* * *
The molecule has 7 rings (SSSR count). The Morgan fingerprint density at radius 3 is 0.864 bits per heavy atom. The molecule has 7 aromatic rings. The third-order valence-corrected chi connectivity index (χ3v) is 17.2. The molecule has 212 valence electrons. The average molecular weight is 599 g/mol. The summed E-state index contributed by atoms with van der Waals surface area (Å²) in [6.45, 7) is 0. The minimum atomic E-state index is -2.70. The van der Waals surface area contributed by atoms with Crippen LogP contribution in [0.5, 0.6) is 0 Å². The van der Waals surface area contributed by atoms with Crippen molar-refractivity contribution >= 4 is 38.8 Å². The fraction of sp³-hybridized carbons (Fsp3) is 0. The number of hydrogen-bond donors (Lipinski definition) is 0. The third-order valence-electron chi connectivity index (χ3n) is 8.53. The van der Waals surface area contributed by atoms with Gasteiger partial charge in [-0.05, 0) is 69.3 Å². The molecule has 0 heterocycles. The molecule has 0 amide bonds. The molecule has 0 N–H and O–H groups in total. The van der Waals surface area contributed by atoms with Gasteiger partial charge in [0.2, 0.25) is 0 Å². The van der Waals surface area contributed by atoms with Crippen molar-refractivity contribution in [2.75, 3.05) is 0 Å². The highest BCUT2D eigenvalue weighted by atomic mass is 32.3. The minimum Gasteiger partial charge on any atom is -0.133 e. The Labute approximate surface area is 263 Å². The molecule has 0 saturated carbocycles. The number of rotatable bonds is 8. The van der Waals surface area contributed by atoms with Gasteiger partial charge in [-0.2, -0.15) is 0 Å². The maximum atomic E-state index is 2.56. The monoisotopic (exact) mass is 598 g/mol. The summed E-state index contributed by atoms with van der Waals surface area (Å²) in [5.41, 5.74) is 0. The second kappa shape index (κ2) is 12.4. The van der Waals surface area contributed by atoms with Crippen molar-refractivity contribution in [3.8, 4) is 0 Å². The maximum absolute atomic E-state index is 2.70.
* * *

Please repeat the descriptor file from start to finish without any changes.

The molecule has 7 rings (SSSR count). The Morgan fingerprint density at radius 3 is 0.864 bits per heavy atom. The molecule has 7 aromatic rings. The third-order valence-corrected chi connectivity index (χ3v) is 17.2. The molecule has 212 valence electrons. The average molecular weight is 599 g/mol. The summed E-state index contributed by atoms with van der Waals surface area (Å²) in [6.45, 7) is 0. The minimum atomic E-state index is -2.70. The van der Waals surface area contributed by atoms with Crippen LogP contribution in [0.5, 0.6) is 0 Å². The van der Waals surface area contributed by atoms with Crippen molar-refractivity contribution >= 4 is 38.8 Å². The fraction of sp³-hybridized carbons (Fsp3) is 0. The number of hydrogen-bond donors (Lipinski definition) is 0. The third-order valence-electron chi connectivity index (χ3n) is 8.53. The van der Waals surface area contributed by atoms with Gasteiger partial charge in [-0.05, 0) is 69.3 Å². The molecule has 0 heterocycles. The molecule has 0 amide bonds. The molecule has 0 N–H and O–H groups in total. The van der Waals surface area contributed by atoms with Gasteiger partial charge in [0.2, 0.25) is 0 Å². The van der Waals surface area contributed by atoms with Crippen molar-refractivity contribution in [2.75, 3.05) is 0 Å². The highest BCUT2D eigenvalue weighted by atomic mass is 32.3. The minimum Gasteiger partial charge on any atom is -0.133 e. The Labute approximate surface area is 263 Å². The molecule has 0 saturated carbocycles. The number of rotatable bonds is 8. The van der Waals surface area contributed by atoms with Gasteiger partial charge in [-0.2, -0.15) is 0 Å². The maximum atomic E-state index is 2.56. The monoisotopic (exact) mass is 598 g/mol. The summed E-state index contributed by atoms with van der Waals surface area (Å²) in [5.41, 5.74) is 0. The second kappa shape index (κ2) is 12.4. The van der Waals surface area contributed by atoms with Crippen molar-refractivity contribution in [3.8, 4) is 0 Å². The maximum absolute atomic E-state index is 2.70.